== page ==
Marcus' teammates understand the value of having Martin at center, feeding off his constant encouragement and wisdom all across the offensive line. Max Tuerk, who's played several different positions in his young career, credits Martin with much of his ability to succeed early as a part of the unit.

"Marcus is my boy. He pushes me and I try to push him," said Tuerk. "It's a really good relationship and I love playing with him. He makes all the calls. Run blocks, pass blocks, it all starts with him. He's got a great mind, he's really smart, and he can see the field. I've learned a ton from Marcus."

A lack of depth and experience on the offensive line led to early struggles as the Trojans failed to provide consistent pass protection for quarterback Cody Kessler. Martin credits the coaching staff for working with them week-by-week and giving them a system in which they can be productive. In addition, he emphasized the importance of effective communication amongst the line when it comes to winning big games. The junior captain says his unit has a special type of bond.

"We do have a unique bond," said Martin. "A way that we talk to each other. The atmosphere that we have in our meeting room is much different than others. The offensive line here right now is something special because of our ability to have that different type of bond."

Another special bond exists between Martin and his quarterback. While this is the first year he has directly snapped the ball to Kessler, Martin has been protecting him for three seasons. The two players' journeys at USC have paralleled each other each step of the way. Both developed behind dominant players who left big holes to fill (Holmes and Barkley). Both of their positions were uncertain to start the season. Martin says it's special to finally experience the successes of this season with Kessler.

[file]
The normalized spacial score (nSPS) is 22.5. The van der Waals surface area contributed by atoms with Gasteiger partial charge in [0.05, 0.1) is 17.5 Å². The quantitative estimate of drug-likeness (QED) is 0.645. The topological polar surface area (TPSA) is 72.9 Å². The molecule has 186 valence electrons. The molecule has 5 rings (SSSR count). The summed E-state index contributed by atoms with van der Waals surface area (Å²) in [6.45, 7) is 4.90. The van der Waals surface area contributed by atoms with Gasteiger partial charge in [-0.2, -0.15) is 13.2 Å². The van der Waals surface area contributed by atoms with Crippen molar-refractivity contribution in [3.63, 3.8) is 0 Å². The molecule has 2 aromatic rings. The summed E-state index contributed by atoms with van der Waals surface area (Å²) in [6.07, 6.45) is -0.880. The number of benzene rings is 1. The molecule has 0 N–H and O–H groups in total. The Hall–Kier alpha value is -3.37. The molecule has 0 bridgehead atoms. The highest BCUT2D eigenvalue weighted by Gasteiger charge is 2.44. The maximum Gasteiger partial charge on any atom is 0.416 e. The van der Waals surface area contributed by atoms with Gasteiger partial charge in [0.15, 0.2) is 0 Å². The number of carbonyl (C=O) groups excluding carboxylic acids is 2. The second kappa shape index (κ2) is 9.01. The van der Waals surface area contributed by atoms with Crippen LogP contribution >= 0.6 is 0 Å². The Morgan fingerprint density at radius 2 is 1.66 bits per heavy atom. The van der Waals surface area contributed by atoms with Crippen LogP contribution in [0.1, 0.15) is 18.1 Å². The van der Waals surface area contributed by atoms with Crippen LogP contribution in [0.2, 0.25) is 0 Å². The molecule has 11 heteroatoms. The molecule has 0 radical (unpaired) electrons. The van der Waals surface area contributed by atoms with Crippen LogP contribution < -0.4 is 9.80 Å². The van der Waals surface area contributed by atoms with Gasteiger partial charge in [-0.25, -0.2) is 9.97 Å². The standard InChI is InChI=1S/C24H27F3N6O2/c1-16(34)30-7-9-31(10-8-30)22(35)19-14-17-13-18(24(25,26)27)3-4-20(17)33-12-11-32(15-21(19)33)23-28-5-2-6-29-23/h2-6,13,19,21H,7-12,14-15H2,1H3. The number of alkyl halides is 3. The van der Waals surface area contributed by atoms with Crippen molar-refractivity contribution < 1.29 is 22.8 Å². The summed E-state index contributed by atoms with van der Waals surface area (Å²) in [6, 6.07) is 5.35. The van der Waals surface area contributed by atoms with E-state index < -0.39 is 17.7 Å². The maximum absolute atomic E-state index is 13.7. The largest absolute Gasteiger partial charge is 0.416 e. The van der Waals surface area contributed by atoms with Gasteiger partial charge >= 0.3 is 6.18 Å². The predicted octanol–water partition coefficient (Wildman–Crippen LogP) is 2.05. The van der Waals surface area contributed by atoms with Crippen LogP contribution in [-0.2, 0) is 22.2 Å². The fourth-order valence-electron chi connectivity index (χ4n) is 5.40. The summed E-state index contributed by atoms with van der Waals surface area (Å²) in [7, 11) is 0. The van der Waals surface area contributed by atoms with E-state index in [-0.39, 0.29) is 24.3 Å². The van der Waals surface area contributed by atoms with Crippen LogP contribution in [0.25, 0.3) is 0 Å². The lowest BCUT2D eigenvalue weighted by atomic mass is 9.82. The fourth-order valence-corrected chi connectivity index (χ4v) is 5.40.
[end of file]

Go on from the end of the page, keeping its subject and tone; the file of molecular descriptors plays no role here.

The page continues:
"I have a really strong bond with Cody personally, we've always been close. We've been able to grow up together and it's our time now. It's cool that it's our time at the same time and that we're playing center and quarterback together."

As of late, it looks like both Kessler and Martin have found their rhythm. Last Friday, USC defeated Oregon State 31-14 with the duo co-directing an offense that accumulated a total of 489 yards. Martin said it was amazing to see the dominance of his line, describing the victory as his greatest in his USC career since defeating Notre Dame in 2011. This Saturday, the Trojans head to Berkeley in hopes of continuing the momentum garnered at the beginning of November. On the heels of arguably the Trojans' best game of the season, Martin says there is no sign of this team letting up.

"This team has become a dominant force, somewhat of a wrecking ball. It's a team that has a lot of upside. We have a lot of youth even though we lack depth. Everybody is talented, the walk-ons we have are talented. I think that the team, within the month of November, is going to execute. We're really hungry."

Whether its building computers or directing the USC offense, Marcus Martin knows exactly what he's doing. With lots of potential lying in the remainder of the season, there's no one else the Trojans would rather have controlling the ball on every play.

"He takes a lot of pride in his craft and that's the way he looks at it. He's done that since the day he stepped on campus, you always knew he was going to be one of those guys who just became a special player," said offensive coordinator Clay Helton. "You're seeing a guy play at an extremely high level right now and I know he'll be one of the great players here."

Leave a comment